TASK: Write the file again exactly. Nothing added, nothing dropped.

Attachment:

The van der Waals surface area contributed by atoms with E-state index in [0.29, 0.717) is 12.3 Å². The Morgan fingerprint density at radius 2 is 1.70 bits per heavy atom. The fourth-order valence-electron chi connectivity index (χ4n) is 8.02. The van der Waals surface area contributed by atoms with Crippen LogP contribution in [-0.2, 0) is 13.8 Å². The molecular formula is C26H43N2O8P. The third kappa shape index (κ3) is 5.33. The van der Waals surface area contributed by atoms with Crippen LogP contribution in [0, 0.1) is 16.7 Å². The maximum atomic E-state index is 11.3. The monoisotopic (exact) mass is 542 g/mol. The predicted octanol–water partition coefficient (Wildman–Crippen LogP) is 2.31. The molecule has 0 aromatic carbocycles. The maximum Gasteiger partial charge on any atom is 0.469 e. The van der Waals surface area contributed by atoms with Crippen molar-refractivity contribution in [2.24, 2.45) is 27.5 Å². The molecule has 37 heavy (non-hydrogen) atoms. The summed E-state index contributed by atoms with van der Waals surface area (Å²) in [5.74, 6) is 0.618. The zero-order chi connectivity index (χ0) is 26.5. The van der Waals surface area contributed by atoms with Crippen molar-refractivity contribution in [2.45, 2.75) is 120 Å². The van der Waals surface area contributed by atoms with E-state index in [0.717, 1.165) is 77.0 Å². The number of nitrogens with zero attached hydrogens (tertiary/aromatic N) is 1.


The van der Waals surface area contributed by atoms with E-state index in [0.29, 0.717) is 12.3 Å². The Morgan fingerprint density at radius 2 is 1.70 bits per heavy atom. The fourth-order valence-electron chi connectivity index (χ4n) is 8.02. The van der Waals surface area contributed by atoms with Crippen LogP contribution in [-0.2, 0) is 13.8 Å². The molecular formula is C26H43N2O8P. The third kappa shape index (κ3) is 5.33. The van der Waals surface area contributed by atoms with Crippen LogP contribution in [0, 0.1) is 16.7 Å². The maximum atomic E-state index is 11.3. The monoisotopic (exact) mass is 542 g/mol. The predicted octanol–water partition coefficient (Wildman–Crippen LogP) is 2.31. The molecule has 0 aromatic carbocycles. The maximum Gasteiger partial charge on any atom is 0.469 e. The van der Waals surface area contributed by atoms with Crippen molar-refractivity contribution in [2.24, 2.45) is 27.5 Å². The molecule has 37 heavy (non-hydrogen) atoms. The summed E-state index contributed by atoms with van der Waals surface area (Å²) in [5.74, 6) is 0.618. The zero-order chi connectivity index (χ0) is 26.5. The van der Waals surface area contributed by atoms with Crippen molar-refractivity contribution in [2.45, 2.75) is 120 Å². The van der Waals surface area contributed by atoms with E-state index in [0.717, 1.165) is 77.0 Å². The number of nitrogens with zero attached hydrogens (tertiary/aromatic N) is 1.